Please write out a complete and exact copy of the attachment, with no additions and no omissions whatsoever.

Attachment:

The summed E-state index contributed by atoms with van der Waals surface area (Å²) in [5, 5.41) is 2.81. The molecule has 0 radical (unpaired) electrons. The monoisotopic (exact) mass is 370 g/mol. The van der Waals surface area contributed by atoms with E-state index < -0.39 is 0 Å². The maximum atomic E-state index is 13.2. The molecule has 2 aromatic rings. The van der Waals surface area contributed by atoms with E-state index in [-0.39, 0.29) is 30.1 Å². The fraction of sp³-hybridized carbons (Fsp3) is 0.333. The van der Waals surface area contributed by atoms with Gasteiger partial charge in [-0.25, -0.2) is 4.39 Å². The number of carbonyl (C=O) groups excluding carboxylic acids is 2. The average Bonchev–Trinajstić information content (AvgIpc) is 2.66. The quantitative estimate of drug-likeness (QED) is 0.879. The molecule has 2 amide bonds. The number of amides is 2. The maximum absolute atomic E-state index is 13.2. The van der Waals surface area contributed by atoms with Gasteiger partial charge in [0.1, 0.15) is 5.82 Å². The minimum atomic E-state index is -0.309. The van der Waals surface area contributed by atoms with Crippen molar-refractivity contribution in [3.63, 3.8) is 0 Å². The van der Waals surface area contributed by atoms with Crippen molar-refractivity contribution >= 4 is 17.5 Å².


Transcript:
The summed E-state index contributed by atoms with van der Waals surface area (Å²) in [5, 5.41) is 2.81. The molecule has 0 radical (unpaired) electrons. The monoisotopic (exact) mass is 370 g/mol. The van der Waals surface area contributed by atoms with E-state index < -0.39 is 0 Å². The maximum atomic E-state index is 13.2. The molecule has 2 aromatic rings. The van der Waals surface area contributed by atoms with E-state index in [-0.39, 0.29) is 30.1 Å². The fraction of sp³-hybridized carbons (Fsp3) is 0.333. The van der Waals surface area contributed by atoms with Gasteiger partial charge in [-0.25, -0.2) is 4.39 Å². The number of carbonyl (C=O) groups excluding carboxylic acids is 2. The average Bonchev–Trinajstić information content (AvgIpc) is 2.66. The quantitative estimate of drug-likeness (QED) is 0.879. The molecule has 2 amide bonds. The number of amides is 2. The maximum absolute atomic E-state index is 13.2. The van der Waals surface area contributed by atoms with Gasteiger partial charge in [0.1, 0.15) is 5.82 Å². The minimum atomic E-state index is -0.309. The van der Waals surface area contributed by atoms with Crippen molar-refractivity contribution in [3.63, 3.8) is 0 Å². The van der Waals surface area contributed by atoms with Crippen molar-refractivity contribution >= 4 is 17.5 Å².